Entangled Tardigrades

Some creatures never say die. I’ve recently read an article about a bunch of tardigrades – aka “slow steppers”, in which the author described how tardigrades were sent to outer space attached to a rocket to test their robustness. During most of their journey the conditions in outer space were highly inhospitable: there is no air out there and the temperatures are less than 3 Kelvin (about hundred times lower than in your living room). But they returned to Earth intact. Not only that, there was more of them upon return then on takeoff! (They had actually managed to multiply in these adverse conditions).

Tardigrades have evolved an ingenious strategy enabling them to “switch on” a state of completely suspended animation. In this state, formally known as tun, their body dries out and appears as a lifeless ball. The metabolism is known to plummet to as little as a hundredth of a percent of its normal rate. Tardigrades can survive as tuns for decades because their energy consumption is really minimal. (Anyone interested in combating the global warming might want to take note).

The incredible resilience of tardigrades gave a couple of colleagues of mine a mind-blowing idea. Rainer Dumke of CQT in Singapore and Tomek Paterek of the University of Gdansk already collected the biology IgNobel Prize a couple of year ago for studying the magnetic response of cockroaches. That work was within classical physics. Now, however, they thought of doing something even more exciting, namely fusing tardigrades with quantum computers (this is what physicists think of as “exciting”).

For the past five years or so, Rainer has been building a superconducting qubit based approach to quantum technologies. In order to make his qubits stable, Rainer needs to cool his superconductors down to miliKelvin temperatures (that is a thousand times cooler than the outer space and ten thousand times than your living room). Could tardigrades survive this interaction with supercool qubits?

The answer is yes. And, not only do they survive low temperatures, but they also survive the weirdest of all quantum effect, entanglement.

This is where I come in. Entanglement is a bizarre quantum state arising between two systems when they interact. When they are in this state, the systems lose their individuality and can only be thought of as one quantum whole. I’ve studied this effect for most of my career as it is key to unlocking all the secrets of quantum physics. When I started out some 30 years ago, people could entangle two photons at most or two atoms. Then, we’ve witnessed a huge progress towards the macro domain in which larger and larger objects (Bucky balls and some other biomolecules) were shown to be capable of quantum behaviour. My friend Dave Coles even put a living bacterium into an entangled state with light!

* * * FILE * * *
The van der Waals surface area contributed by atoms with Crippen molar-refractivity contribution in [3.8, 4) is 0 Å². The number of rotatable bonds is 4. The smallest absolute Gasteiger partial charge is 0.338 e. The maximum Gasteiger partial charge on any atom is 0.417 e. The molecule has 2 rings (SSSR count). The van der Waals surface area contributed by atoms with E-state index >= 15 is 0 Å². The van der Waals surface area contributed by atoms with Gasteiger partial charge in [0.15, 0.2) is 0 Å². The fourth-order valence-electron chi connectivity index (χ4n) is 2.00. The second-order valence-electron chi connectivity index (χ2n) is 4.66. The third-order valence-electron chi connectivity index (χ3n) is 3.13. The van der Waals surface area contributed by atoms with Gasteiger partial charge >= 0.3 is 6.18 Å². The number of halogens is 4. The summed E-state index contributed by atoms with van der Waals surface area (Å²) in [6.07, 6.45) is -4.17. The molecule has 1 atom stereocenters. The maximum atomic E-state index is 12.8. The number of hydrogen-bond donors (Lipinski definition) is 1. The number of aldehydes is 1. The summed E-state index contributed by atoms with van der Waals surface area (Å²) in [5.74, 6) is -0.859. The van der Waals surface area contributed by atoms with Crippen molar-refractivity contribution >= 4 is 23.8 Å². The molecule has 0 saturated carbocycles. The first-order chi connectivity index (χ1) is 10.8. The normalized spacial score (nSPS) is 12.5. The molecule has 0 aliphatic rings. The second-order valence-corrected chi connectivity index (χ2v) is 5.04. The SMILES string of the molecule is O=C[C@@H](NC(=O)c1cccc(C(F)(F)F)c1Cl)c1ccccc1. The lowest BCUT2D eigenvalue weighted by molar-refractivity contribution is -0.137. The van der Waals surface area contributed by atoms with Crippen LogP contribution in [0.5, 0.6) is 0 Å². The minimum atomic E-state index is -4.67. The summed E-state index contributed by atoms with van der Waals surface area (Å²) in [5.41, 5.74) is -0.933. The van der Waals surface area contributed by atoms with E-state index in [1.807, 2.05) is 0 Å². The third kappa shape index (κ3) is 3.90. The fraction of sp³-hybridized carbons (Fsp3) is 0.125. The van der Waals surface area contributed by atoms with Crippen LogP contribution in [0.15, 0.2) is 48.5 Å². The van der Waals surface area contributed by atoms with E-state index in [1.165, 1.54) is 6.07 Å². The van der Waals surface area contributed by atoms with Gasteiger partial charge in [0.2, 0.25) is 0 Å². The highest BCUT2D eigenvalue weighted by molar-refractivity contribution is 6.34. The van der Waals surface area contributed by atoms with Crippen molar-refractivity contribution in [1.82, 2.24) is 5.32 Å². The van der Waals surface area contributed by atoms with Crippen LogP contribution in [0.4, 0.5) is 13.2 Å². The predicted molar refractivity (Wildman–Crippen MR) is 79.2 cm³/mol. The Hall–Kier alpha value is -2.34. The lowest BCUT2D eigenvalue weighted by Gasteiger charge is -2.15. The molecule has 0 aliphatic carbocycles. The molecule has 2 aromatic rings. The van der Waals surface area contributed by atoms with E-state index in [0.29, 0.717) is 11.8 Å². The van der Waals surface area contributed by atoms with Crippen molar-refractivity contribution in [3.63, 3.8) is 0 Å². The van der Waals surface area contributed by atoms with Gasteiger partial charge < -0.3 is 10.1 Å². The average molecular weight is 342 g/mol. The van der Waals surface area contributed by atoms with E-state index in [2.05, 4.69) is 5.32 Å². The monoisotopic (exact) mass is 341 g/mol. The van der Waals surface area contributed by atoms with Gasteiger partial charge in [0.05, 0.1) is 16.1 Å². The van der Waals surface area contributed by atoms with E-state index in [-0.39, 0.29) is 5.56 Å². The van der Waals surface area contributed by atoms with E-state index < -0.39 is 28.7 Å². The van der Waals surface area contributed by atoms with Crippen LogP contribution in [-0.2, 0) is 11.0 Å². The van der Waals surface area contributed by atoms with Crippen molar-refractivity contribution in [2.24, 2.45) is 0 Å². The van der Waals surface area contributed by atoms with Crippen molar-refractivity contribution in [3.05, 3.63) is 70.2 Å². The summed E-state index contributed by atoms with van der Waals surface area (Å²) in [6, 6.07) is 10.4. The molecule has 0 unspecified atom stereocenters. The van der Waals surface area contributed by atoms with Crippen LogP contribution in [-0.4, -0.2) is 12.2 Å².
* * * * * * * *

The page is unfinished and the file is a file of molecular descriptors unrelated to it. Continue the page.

Rainer’s experiment is the latest in this line of research. The fact that the tardigrade and the superconducting qubit are entangled is manifested in a lower energy state they can achieve jointly than either of the two can on their own – this is precisely because they are entangled. The lower energy is precisely what Rainer’s group measured. But they went much further. They managed to prepare arbitrary superpositions of this hybrid qubit as well as entangle it to yet another superconducting qubit.

This is a very exciting result for physics as it pushes quantum mechanics even further into the macro domain. However, it is also interesting to a biologist, such as our collaborator Nadja Møbjerg of the University of Copenhagen, as Rainer’s experiments demonstrate new record breaking low temperatures (and pressures, which were during the experiment about a million times smaller than on Earth) that tardigrades are able to survive.

About a thousand tardigrades have been stuck on the Moon since 2019 after an Israeli rocket carrying them crash-landed there. Most scientists believe that the tardigrades are still alive and kicking (in case you asked, we named the tardigrade who survived Rainer’s experiment Neil Wormstrong). Does quantum physics play any significant role in being able to survive extreme conditions? And could their phenomenal survivalist makeup give us a clue about how to colonise other planets?

An artist’s impression of Neil Wormstrong (c) Mia Vedral

While it may take us some time to understand all these big questions one thing is already clear to me. I feel privileged and lucky to be part of this wonderful collaboration and hope that more is soon to come.

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